Three active expressions describe the diligence of a committed Christian: looking, abiding, and doing.
- Intently looking at the perfect law of liberty connotes the desire to search, learn, and gain useful knowledge from the Word of God.
- Abiding in the Word reflects the commitment to draw closer to God and stay the course while maturing in faith.
- Finally, doing the work ordained by the Word of God and actively observing the learned precepts showcase real Christian practices resulting from a real faith.
A committed Christian hears the perfect law of liberty and observes its precepts in action. The perfect law of liberty is the Gospel of Jesus Christ. We are saved by Grace through faith by the hearing of the Gospel. Therefore, whoever is committed to searching God’s truth and persists in it is certainly blessed, not merely because of what one does but in what one does as a doer of the Word.
26If anyone thinks himself to be religious, and yet does not bridle his tongue but deceives his own heart, this man's religion is worthless.
27Pure and undefiled religion in the sight of our God and Father is this: to visit orphans and widows in their distress, and to keep oneself unstained by the world.
Mere hearers are not only indifferent, but also project a religious personality. They are dispassionate about the practical aspect of their new life in Christ. Mere religiosity is empty and meaningless because its thoughts and words are deceptive.
James warns us to refrain from appeasing ourselves with vain and empty confessions. He exhorts us to bridle our tongues so that our lack of concrete action is not camouflaged by empty religious utterances. Empty religiosity is stained with indifference and unfaithfulness.
A truly religious person is active and faithful. The words of a truly religious individual are unstained, pure, and effective. A bridled tongue has no room for idle expressions. It serves the Word of Truth.
Pure and undefiled religion manifests itself through a practical faith that is pleasing to God. It is not superficial. Its actions are the natural outcome of true faith.
The role of a Christian clothed in unstained religion is characterized by a passionate commitment to give care and attention. James mentions caring for orphans and visiting widows to illustrate his point. Such Christians are the hands of God’s Providence to meet real needs of real people. Such hearers and doers of the Word are indeed faithful. They have faith, and they are faithful. Their faith is pure, undefiled, real, and pleasing to God. Always quick to listen, such people of faith are ready and willing to act for the Glory of God.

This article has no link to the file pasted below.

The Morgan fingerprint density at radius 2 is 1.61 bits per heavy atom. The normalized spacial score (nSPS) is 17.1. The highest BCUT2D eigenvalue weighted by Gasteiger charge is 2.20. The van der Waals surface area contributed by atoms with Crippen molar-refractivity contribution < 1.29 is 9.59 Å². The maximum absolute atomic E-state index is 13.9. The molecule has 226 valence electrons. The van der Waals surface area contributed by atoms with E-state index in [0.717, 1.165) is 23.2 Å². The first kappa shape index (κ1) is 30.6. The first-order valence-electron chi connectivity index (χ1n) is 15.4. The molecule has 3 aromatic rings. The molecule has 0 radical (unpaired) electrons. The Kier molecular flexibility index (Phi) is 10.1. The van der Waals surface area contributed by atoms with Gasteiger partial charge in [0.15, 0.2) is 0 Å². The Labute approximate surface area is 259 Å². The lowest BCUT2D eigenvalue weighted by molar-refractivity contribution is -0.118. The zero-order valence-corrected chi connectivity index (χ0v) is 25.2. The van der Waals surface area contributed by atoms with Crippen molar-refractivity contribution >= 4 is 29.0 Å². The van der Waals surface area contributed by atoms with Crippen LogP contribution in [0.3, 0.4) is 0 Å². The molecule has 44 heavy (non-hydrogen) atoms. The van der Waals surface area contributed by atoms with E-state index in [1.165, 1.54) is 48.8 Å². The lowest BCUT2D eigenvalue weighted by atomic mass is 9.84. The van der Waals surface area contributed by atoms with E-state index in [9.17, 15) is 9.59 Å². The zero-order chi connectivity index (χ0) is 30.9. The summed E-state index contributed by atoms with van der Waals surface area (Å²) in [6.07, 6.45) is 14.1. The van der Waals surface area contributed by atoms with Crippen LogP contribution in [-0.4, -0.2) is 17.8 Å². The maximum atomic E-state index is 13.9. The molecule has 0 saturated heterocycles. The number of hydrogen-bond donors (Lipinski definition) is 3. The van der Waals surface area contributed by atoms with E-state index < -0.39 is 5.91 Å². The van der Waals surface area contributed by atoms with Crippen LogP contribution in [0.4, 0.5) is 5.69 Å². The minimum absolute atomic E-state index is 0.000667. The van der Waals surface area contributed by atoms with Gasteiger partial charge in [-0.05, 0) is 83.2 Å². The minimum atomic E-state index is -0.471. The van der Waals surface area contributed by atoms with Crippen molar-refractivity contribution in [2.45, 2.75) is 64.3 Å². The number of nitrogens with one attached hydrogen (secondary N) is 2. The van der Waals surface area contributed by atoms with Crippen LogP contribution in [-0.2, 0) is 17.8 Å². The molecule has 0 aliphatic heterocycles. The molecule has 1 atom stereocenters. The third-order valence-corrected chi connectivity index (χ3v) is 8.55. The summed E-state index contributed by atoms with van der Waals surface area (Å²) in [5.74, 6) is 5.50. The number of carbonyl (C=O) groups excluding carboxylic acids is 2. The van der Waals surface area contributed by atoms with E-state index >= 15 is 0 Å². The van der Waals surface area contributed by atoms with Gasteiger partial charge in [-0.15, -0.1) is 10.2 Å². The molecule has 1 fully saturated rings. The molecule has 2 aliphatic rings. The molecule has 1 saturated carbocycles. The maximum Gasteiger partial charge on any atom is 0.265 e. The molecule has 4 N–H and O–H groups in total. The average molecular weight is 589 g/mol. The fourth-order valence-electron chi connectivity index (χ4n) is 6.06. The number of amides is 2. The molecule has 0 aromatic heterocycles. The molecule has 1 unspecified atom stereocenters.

James' message is simple and clear. If a fundamental change took place at the most elemental level, then everything else that is inborn to the fundamentals must follow suit. In other words, if the soul is transformed by the implanted Word of Truth, then every wicked behavioral attribute of the old-nature must be replaced by the godly nature of the New Man in Christ. We must rid ourselves of the wicked ways of the sin-nature and abide by the precepts of the Word of Truth.
James is telling us acknowledging one's salvation and confessing one's faith are only the beginnings of our Christian walk. When the redemptive work of the Holy Spirit is accomplished, we are urged from within to accept our salvation and to believe and confess the Lordship of Christ. It must be noted however, this transformation is a wholesale conversion of who we are. It is exclusive and all-inclusive. This is the exclusive work of sovereign Grace.
This thoroughgoing transformation gives birth to a New Man who does not need to rely on the unwholesome resources of the old-nature. We are no longer who we were when we still languished in sin's bondage. That is why we say James' teachings are simple and clear: practice what we confess. Obey Whom we believe. If we have true faith, then let us be faithful. If what is spoken is heard, and if what is heard is believed, then what is spoken, heard, and believed must be practiced.